Reported by David Waterman, WVOC
It began in South Carolina 21 years ago as a program that transforms Super Bowl weekend into the nation’s largest youth-led weekend of giving and serving.
The “other Super Bowl” or the Souper Bowl of Caring began in 1990 in Columbia with a handful of churches urging members to use some of the energy for the big game to help the less fortunate.
Over the years, it’s grown into a nationwide effort with schools and various groups pitching in, young people getting involved in community service, and the traditional donations to help local soup kitchens and other charities.
Vice President of Communications Tracy Bender says more than $60 million has been raised, including $3.7 million generated Sunday from more than 2300 groups around the state.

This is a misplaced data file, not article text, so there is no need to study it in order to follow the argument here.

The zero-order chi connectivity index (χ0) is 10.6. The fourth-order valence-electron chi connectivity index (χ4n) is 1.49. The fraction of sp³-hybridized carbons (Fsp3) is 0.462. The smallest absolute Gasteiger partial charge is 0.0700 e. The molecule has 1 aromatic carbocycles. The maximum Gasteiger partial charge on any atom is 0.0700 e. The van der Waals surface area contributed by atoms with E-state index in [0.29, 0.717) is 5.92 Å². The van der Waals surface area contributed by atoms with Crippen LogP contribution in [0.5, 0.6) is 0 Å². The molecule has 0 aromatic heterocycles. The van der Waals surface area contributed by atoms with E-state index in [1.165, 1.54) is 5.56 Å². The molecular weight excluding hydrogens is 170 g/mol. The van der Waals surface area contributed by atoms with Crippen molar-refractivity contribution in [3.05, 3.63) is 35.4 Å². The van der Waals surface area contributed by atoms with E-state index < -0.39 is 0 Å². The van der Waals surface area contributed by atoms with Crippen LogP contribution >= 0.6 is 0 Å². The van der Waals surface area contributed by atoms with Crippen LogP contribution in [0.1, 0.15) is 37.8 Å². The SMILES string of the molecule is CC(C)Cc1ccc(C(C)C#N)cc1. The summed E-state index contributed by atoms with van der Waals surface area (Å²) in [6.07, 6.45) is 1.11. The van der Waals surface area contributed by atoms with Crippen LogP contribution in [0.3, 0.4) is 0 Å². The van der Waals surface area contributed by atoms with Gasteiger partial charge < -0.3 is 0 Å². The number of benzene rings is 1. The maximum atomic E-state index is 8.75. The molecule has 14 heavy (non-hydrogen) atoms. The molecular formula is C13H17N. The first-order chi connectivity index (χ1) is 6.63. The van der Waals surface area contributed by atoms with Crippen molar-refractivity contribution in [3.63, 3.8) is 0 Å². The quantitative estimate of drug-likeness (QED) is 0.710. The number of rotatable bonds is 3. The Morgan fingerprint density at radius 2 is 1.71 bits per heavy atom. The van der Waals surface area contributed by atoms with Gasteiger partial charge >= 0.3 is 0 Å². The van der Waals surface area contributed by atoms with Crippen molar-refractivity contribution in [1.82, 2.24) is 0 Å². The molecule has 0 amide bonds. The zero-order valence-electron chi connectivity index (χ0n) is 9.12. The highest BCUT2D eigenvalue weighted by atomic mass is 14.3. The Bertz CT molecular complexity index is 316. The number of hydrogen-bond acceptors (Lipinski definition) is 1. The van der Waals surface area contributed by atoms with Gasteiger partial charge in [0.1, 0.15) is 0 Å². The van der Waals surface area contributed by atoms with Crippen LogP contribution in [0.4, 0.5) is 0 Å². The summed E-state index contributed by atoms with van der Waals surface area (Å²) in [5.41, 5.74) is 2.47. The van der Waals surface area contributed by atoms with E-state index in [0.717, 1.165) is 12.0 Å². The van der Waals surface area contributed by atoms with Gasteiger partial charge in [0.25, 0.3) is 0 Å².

Bender remembers,“We were kind of at the height of a recession during Souper Bowl last year. And everybody was wondering, ‘How’s that going to affect fundraising or giving this year?’ And I think it just goes to show that people want to help people and there are more people in need, but that just, I think, elevates the awareness that we all can do something. And with Souper Bowl of Caring, you don’t have to donate $100 to make a difference. Everyone can just give $1 and it can go a long way to help someone.”
Those raising the money decide where it should go. Some groups will send their collections this year to help with disaster relief in Haiti, others to local charity organizations within their own community.